Carney et al. (2014a) in their studies related to the fact, that activities of acyldepsipeptides can be improved by replacing certain amino acid constituents in peptidolactone core with more conformationally constrained counterparts. In this study, noncovalent interactions between ADEPs and ClpP are used as the object of observations. Scientists made structural changes by replacing hydrogen to deuterium in pep­tides taking part in bounding ADEP-ClpP complex. The main hypothesis was confirmed by the data showing that the incorporation of conformationally constrained residues in the peptidolactone has a rigidifying effect on ADEP bounding. ATPases and ADEPs are compet­ing for connecting to ClpP and obtained data showed that ADEP-ClpP bounding is tighter and stronger than ATPase binding. In conclusion, Carney et al. (2014a) reported that their modification of ADEP structure led to great improvements in the antimicrobial effi­cacy of these agents. The authors presented data that confirm replacement of selected amino acids constitu­ents as being a good method to stabilize a bioactive conformation of ADEPs. Furthermore, in recent stud­ies Carney et al. (2014b) identified the minimal struc­tural component of the cyclic acyldepsipeptides that exhibits antibacterial activity. This active fragment is N-acyldifluorophenylalanine and it operates via the same mechanism of action as ADEPs, it also needs ClpP for antibacterial activity (Carney et al., 2014b). Although having the same mode of action, N-acylfluo­rophenylalanine fragments are much simpler in struc­ture than the full ADEPs and are also highly amenable to structural diversification.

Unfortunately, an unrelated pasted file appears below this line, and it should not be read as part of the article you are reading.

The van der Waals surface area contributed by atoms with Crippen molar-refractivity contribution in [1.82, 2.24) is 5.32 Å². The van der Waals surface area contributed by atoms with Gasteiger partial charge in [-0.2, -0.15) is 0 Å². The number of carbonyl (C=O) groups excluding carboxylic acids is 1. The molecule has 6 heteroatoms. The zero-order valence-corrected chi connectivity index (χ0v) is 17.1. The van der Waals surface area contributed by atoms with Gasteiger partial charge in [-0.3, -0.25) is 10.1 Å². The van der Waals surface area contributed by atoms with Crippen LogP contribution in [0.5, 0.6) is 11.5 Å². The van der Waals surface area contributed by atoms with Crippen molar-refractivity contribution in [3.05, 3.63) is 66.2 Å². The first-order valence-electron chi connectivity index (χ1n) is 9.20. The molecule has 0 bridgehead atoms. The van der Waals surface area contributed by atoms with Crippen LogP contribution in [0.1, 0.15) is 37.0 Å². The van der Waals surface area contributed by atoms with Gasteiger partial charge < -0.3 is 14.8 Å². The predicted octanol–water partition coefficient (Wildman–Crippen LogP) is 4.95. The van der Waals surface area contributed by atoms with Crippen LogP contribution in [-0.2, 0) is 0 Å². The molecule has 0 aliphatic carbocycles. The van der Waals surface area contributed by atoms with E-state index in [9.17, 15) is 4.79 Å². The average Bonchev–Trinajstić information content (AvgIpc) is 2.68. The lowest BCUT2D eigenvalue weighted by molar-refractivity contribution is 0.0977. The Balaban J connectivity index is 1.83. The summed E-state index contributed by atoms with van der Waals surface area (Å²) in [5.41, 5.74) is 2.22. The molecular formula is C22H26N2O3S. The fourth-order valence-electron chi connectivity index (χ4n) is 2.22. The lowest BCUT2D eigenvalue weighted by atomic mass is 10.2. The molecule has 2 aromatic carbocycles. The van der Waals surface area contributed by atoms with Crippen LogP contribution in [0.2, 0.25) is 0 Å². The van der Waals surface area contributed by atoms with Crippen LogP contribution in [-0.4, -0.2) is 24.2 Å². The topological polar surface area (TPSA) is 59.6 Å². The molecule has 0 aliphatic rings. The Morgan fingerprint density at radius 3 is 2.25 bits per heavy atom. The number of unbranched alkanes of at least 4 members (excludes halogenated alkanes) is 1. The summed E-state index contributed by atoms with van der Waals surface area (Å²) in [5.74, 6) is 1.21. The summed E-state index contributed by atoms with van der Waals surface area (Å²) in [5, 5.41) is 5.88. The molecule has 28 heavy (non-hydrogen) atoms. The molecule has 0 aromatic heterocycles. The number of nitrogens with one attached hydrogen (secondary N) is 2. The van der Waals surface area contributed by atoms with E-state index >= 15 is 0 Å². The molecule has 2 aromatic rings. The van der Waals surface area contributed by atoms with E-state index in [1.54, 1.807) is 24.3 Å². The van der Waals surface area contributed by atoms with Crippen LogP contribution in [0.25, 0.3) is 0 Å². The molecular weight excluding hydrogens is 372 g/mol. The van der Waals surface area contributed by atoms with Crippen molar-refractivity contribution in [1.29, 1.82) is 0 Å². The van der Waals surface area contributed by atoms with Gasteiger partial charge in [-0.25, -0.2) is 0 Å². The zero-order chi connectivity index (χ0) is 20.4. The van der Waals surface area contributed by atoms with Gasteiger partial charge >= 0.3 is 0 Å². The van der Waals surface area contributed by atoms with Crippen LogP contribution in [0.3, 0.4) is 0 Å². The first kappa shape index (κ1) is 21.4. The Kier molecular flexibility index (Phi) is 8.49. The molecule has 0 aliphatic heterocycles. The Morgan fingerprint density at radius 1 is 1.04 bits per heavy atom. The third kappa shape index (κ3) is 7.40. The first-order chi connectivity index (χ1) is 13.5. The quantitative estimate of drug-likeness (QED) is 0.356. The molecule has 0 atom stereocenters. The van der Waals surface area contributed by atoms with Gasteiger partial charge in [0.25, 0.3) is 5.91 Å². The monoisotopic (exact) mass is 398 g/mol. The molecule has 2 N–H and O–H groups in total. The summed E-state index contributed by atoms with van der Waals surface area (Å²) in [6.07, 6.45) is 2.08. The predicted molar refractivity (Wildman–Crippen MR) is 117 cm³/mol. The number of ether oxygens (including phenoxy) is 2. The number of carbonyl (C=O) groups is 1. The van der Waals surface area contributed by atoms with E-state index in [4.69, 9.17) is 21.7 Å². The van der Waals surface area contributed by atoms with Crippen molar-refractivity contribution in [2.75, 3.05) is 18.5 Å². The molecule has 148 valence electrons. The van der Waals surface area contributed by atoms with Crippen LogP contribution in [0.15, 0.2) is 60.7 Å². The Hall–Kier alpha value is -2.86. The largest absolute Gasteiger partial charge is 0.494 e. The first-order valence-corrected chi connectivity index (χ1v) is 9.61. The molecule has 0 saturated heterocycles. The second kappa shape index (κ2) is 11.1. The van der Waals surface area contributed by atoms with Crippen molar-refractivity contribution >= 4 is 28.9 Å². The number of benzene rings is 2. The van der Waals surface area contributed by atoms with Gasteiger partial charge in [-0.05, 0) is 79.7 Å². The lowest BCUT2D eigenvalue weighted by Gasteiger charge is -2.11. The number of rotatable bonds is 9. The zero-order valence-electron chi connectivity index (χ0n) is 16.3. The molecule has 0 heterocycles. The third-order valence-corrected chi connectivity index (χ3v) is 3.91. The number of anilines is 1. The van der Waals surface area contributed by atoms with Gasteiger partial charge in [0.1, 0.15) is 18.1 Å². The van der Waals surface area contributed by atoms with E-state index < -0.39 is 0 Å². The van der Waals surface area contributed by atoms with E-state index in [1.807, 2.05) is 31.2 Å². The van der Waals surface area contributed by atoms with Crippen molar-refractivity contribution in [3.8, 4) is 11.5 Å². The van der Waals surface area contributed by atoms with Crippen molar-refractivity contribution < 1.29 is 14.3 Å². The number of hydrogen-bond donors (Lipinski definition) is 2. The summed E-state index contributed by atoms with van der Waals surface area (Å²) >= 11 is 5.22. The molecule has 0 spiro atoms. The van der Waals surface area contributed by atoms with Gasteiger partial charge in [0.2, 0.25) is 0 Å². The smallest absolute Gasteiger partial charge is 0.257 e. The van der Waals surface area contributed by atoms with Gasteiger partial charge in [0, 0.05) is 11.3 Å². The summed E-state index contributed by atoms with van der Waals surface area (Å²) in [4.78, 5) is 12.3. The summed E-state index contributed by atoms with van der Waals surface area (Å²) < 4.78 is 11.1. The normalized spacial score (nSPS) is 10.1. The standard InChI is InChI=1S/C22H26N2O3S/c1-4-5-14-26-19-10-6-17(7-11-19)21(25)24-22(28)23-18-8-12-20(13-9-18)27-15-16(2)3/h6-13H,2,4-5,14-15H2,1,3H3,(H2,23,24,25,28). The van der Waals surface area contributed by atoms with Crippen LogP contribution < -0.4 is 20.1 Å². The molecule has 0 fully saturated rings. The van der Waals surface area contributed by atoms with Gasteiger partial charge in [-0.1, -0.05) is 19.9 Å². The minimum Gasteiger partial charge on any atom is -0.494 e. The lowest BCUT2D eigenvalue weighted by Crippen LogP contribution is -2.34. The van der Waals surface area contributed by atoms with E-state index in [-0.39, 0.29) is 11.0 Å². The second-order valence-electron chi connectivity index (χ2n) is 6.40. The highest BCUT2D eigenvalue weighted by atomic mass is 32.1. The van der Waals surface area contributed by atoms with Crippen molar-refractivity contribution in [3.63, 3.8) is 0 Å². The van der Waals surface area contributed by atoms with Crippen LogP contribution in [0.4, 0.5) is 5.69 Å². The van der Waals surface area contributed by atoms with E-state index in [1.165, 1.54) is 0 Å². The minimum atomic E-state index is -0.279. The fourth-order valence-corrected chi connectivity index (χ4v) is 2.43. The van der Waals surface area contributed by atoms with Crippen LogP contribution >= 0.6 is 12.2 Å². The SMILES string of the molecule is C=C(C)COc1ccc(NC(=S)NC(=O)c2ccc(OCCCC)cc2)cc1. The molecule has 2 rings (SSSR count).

Structural changes of substituents on the ring are a well known method to enhance the conformational constraints among macrocylic molecules (Marsault and Peterson, 2011). These changes can be made by inser­tion of small methyl substituents profoundly enhanc­ing the affinity of a large macrocycle for its biomolecu­lar receptor as well as increasing biological activity of the molecule (Carney et al., 2014a). Replacement of hydrogen atoms with methyl groups is commonly used in structure-activity relationship (SAR) studies (Barreiro et al., 2011) but insertion of a methyl group into a ligand typically has deleterious effect or has no significant influence on receptor-binding properties of modified ligand (Carney et al., 2014a). This statement is confirmed by Leung et al. (2012) who demonstrated that in 8% of cases the inclusion of a methyl group enhances bioactivity tenfold and only in 0.4% of cases resulted in 100-fold enhancement of bioactivity. Leung et al. (2012) revealed also that the highest improvement is made by methyl group’s capacity for filling a hydro­phobic environment in the receptor, and by this influ­encing the conformation of the ligand.